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'Play Up! Play Up! And Play the Game!'

Martin Johnes explores why sport is an important topic for historical study.

It is a common refrain that the two dates in English history that everybody schoolboy knows are 1066 and 1966. One event had a profound impact on the course of history in the British Isles while the other was just a football match. Yet soccer, like many sports, can be so much more than simply a game. It may not be more important than life or death, as the Liverpool FC manager Bill Shankly once famously claimed, but it can be a window through which we can view society.

When England won the World Cup in 1966, the nation as a whole was on a high. The Beatles were revolutionising popular music, the miniskirt was making London the fashion capital of the world, there was a popular and populist Labour government in power and the economy was on the up. England's triumph at Wembley seemed to confirm that the nation had found its destiny again after the painful transition that followed World War II and the dissolution of the Empire. Since 1966 the World Cup win has become a symbol of a nostalgic nation trapped in past glories and trying to redefine itself and its 'rightful' place in the world. The memory of the triumph may not last as long as William's victory at Hastings but it remains a powerful illustration of the symbolic importance of sport and its place within English national identity.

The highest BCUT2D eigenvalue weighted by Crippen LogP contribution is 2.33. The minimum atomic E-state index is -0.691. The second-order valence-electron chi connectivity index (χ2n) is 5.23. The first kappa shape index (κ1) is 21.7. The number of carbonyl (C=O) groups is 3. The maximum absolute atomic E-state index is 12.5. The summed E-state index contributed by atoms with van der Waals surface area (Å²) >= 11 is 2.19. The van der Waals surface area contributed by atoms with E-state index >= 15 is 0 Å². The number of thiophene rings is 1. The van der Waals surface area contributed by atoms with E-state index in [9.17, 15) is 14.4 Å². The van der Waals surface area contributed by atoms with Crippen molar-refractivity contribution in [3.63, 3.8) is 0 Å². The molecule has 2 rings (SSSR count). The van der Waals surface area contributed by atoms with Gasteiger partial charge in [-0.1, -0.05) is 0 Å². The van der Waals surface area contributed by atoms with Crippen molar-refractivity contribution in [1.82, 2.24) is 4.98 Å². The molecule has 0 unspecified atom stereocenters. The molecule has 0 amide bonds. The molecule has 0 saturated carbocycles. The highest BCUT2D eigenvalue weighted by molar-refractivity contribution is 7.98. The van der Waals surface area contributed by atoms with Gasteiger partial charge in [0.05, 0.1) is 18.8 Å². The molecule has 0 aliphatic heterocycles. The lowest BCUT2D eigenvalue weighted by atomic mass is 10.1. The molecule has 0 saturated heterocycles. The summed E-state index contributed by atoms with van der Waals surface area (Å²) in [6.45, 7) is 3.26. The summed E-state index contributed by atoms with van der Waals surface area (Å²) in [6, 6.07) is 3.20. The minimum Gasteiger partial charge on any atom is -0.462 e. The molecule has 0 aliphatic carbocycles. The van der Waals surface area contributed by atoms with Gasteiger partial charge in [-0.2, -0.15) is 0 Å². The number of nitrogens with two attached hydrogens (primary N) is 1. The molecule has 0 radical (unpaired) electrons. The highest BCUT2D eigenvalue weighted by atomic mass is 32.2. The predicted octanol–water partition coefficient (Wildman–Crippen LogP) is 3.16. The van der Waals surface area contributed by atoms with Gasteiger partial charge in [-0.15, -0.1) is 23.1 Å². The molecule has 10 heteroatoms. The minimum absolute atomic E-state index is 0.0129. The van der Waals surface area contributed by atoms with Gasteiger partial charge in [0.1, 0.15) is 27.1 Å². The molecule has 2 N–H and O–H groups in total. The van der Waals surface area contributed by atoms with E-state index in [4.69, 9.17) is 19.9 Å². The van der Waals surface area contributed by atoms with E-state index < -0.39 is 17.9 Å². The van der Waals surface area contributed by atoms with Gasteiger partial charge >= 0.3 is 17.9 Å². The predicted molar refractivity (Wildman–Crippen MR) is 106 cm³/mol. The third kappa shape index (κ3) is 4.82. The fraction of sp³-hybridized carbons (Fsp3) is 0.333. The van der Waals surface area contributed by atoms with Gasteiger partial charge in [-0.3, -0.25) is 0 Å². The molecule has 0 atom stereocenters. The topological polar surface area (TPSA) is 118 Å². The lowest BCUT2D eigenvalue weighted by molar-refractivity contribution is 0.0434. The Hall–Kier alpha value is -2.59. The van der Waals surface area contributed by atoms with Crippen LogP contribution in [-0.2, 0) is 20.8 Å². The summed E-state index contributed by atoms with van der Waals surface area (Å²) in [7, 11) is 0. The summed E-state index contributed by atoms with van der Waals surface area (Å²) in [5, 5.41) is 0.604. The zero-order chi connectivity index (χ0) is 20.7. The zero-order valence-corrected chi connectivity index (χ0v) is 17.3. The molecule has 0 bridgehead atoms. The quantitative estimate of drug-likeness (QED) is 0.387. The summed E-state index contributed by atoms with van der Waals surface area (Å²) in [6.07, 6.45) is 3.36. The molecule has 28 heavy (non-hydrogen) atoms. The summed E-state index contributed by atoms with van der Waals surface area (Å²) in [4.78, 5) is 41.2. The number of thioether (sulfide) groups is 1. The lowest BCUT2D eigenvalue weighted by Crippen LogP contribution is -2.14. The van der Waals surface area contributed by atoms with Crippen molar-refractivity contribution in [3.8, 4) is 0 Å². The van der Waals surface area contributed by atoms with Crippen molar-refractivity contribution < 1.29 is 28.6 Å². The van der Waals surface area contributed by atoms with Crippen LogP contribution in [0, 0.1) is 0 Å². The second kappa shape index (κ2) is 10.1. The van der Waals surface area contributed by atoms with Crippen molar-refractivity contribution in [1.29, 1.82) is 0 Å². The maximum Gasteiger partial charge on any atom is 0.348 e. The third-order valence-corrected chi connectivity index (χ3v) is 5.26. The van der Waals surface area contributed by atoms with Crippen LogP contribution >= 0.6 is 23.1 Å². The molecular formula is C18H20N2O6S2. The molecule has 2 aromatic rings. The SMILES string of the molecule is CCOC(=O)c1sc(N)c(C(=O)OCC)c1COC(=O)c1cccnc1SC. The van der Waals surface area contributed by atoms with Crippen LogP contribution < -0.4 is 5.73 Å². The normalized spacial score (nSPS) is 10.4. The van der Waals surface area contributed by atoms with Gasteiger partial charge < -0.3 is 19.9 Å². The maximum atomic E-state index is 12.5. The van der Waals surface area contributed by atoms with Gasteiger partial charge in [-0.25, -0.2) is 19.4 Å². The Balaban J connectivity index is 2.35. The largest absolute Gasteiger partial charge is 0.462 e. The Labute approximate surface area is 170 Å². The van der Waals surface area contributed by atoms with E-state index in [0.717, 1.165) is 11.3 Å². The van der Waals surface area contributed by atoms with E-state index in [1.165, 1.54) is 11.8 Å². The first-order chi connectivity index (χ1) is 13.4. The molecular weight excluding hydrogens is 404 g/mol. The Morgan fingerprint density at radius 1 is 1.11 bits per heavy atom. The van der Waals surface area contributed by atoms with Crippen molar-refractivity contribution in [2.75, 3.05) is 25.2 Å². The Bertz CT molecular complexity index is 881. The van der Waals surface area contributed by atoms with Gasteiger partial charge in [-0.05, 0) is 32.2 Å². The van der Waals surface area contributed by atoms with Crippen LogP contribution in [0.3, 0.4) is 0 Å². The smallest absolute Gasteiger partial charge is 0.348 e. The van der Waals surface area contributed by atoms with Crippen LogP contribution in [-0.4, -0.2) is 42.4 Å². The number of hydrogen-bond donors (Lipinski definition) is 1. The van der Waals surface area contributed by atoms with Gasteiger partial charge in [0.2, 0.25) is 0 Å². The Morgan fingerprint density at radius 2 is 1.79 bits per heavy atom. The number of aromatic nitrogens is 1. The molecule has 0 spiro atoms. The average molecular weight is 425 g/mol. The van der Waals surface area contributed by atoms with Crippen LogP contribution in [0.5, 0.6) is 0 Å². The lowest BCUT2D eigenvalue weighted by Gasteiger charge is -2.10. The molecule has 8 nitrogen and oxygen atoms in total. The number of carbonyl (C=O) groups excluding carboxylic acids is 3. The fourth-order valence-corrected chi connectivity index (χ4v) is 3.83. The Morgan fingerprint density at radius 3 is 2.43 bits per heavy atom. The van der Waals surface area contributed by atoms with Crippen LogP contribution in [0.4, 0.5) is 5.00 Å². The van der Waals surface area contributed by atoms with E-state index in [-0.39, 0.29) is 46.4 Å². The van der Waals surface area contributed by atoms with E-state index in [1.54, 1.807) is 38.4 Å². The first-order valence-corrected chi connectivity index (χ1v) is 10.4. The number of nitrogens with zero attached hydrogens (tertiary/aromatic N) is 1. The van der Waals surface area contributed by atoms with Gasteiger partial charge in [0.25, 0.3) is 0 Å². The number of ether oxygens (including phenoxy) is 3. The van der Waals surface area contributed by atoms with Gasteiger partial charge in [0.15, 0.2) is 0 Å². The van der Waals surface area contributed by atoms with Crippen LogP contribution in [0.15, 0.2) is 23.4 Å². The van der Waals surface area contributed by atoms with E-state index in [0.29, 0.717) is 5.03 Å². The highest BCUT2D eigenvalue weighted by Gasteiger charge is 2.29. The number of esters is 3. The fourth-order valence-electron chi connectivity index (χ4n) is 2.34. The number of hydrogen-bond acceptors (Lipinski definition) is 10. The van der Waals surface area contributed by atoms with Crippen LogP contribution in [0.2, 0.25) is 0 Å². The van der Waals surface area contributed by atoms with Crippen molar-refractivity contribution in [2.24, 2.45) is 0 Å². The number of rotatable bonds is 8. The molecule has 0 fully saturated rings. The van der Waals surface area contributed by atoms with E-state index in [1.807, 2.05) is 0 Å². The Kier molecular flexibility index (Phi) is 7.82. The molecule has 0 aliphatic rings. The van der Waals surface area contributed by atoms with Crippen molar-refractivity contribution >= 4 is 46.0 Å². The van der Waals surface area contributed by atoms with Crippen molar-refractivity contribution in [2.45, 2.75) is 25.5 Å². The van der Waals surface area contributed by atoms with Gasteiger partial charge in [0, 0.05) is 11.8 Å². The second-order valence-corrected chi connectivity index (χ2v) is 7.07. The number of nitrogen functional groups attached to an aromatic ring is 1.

Yet it is only in the last 20 years that sport has been appreciated as the stuff of serious history and even today it struggles for recognition in some of the more traditional echelons of the subject. Nonetheless, sport's contribution to our understanding of the past extends beyond both symbolic importance and entertaining, but essentially trivial, footnotes. Nor is sports history a matter of just looking at how sport reflects society. Sport itself is an active agent in the world we live in.

Class and History

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